Resilience: The key to healthy ageing
Resilience is the capacity to bounce back in the face of adversity. Being resilient does not mean that an individual can go through life stress-free. Resilient individuals work through their emotions and know how to self-manage situations. It is a skill of a lifetime and a very crucial mechanism for productive aging. At a later age, it defines how individuals cope with critical events in life, example- the loss of a partner or unemployment.
Here are 10 things you can do today to develop resilience as you age:
Don’t see crises as undefeatable problems. You can’t change the reality that highly stressful events occur, but you can change how you interpret, react, and accept them. Look beyond the present knowing that nothing ever stays the same.
Accept change as part of life. Accepting things you cannot change can help you focus on those you can.
Develop some realistic goals. Take actions regularly- small steps that enable you to move toward your goals. Shift your focus to those tasks that you can accomplish rather than the tasks that are daunting and seem unachievable.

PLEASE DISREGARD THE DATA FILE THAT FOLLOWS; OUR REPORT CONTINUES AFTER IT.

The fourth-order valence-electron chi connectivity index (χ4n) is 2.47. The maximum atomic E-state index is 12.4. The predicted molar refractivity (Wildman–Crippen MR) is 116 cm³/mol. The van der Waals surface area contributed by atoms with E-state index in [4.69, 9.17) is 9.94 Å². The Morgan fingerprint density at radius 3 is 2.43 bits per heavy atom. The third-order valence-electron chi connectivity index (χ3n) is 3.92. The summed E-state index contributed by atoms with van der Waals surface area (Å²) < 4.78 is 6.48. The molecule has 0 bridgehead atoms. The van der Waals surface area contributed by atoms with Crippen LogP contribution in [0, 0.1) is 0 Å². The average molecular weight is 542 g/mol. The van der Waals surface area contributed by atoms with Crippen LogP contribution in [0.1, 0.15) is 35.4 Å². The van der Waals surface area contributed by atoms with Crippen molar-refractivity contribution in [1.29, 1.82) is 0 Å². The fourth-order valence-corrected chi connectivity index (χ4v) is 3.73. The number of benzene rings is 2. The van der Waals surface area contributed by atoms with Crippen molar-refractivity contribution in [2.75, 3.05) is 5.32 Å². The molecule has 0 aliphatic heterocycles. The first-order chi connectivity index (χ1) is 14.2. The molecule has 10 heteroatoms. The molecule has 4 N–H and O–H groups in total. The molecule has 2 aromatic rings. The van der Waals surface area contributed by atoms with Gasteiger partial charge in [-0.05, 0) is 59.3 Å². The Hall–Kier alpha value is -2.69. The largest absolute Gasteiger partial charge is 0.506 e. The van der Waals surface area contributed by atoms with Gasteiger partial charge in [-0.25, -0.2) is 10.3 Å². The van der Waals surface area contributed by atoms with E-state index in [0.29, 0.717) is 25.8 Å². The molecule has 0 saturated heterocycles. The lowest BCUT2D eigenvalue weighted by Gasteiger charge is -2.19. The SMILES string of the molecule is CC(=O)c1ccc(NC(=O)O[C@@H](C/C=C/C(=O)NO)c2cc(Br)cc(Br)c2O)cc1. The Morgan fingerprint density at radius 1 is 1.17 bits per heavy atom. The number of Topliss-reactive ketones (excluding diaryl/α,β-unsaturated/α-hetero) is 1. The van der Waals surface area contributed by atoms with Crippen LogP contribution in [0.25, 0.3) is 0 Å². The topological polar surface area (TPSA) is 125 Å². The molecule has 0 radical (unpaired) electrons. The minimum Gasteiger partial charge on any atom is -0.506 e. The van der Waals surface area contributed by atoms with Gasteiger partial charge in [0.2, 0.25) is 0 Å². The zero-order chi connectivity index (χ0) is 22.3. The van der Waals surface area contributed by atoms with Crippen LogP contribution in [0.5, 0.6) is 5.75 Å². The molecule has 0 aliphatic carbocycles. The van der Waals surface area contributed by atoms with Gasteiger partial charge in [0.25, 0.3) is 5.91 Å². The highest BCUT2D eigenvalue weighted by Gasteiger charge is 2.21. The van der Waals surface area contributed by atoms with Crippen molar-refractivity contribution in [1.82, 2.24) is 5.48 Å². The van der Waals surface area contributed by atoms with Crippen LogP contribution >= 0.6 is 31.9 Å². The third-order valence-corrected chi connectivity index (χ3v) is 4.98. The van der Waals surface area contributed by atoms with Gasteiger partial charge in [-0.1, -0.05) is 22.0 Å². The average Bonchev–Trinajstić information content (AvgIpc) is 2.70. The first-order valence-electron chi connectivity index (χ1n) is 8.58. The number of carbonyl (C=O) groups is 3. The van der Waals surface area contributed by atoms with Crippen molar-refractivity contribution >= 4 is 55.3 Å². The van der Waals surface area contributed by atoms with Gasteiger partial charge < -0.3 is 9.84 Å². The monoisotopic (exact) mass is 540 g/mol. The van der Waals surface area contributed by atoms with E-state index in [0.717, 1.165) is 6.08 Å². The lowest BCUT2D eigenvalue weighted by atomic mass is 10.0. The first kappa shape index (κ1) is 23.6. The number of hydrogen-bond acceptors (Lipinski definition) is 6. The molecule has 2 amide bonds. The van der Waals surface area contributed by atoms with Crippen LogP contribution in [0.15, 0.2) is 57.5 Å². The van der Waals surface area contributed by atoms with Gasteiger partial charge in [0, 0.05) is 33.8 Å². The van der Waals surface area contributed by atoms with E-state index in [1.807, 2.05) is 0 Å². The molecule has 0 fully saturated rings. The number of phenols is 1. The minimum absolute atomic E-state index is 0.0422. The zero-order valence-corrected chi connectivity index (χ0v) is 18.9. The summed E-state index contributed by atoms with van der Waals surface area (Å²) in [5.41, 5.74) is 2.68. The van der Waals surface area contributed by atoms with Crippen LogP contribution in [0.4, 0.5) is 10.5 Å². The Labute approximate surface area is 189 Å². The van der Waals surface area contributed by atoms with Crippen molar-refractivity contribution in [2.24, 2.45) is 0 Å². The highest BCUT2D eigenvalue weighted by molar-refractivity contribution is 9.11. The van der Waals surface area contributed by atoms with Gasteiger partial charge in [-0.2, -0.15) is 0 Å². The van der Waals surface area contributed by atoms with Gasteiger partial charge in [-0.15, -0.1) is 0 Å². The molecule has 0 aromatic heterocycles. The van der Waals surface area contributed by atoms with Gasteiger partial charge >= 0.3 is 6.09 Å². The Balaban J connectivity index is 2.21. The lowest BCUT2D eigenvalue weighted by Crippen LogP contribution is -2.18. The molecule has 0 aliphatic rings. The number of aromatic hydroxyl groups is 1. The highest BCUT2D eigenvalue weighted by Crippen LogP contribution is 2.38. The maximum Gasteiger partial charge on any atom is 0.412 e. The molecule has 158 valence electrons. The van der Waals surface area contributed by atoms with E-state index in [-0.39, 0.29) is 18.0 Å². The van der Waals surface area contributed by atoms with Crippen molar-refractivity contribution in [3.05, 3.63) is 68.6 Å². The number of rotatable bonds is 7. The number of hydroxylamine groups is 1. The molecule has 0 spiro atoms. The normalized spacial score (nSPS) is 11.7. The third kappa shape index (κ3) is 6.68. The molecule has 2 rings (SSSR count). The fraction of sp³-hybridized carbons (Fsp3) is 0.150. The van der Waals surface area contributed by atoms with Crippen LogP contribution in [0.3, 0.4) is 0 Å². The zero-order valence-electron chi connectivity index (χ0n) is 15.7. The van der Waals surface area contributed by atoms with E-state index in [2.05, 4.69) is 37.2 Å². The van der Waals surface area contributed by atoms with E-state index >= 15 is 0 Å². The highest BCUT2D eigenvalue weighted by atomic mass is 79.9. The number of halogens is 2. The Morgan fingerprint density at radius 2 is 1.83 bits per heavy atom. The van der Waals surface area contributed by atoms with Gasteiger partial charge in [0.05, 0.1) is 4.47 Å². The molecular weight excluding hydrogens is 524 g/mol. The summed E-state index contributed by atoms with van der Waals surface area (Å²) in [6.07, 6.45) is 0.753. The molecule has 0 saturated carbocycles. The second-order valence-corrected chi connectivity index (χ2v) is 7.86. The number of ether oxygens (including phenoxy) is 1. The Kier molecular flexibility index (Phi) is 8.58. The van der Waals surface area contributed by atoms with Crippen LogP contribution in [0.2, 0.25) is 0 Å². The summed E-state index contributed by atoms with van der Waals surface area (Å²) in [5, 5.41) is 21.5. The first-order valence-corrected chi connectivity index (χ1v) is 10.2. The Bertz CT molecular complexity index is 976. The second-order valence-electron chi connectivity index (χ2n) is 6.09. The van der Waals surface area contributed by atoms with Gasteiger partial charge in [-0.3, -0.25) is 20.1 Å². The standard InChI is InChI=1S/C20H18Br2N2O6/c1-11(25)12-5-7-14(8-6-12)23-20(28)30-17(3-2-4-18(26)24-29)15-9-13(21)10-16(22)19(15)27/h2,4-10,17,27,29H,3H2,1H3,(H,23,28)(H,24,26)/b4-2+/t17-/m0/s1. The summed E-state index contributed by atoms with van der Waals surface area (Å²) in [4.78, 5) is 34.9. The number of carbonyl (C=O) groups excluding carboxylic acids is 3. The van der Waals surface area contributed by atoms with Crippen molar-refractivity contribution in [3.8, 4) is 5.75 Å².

Find opportunities for self-discovery. We often find ourselves learning something about ourselves and growing as individuals, even as we struggle to cope with a loss that we have faced.
Take decisive actions. Learn to face adverse situations, rather than avoiding the problems and stresses completely and wishing them away.
Nurture a positive view of yourself. Learning to start believing in your own ability to deal with problems and trusting your gut instinct helps you build resilience
Keep things in perspective. Even when facing difficult situations, try and remind yourself to look at the bigger picture, keeping in mind a long term perspective. Try not to blow the event out of proportion.
Maintain a hopeful outlook. An optimistic attitude enables you to expect that good things will happen in your life. Make an effort to visualise the positives, rather than worrying about what you fear. There is always hope.
Take care of yourself. Pay heed to your own needs and feelings. Start doing those activities that you enjoy and find relaxing. Exercise regularly. Taking care of yourself helps to keep your mind and body prepared to deal with situations that require resilience.
Make connections. Good relationships with family members, friends, and colleagues are important. Learn that accepting help and support from those who care about you and will listen to you, builds resilience.
Start taking action, no matter how small it may seem, to better your life every day. Resilience has to be developed and perfected over time with practice.
Remember “being resilient” doesn’t mean nothing bad ever happens to you, it means when something bad does happen, you bounce back.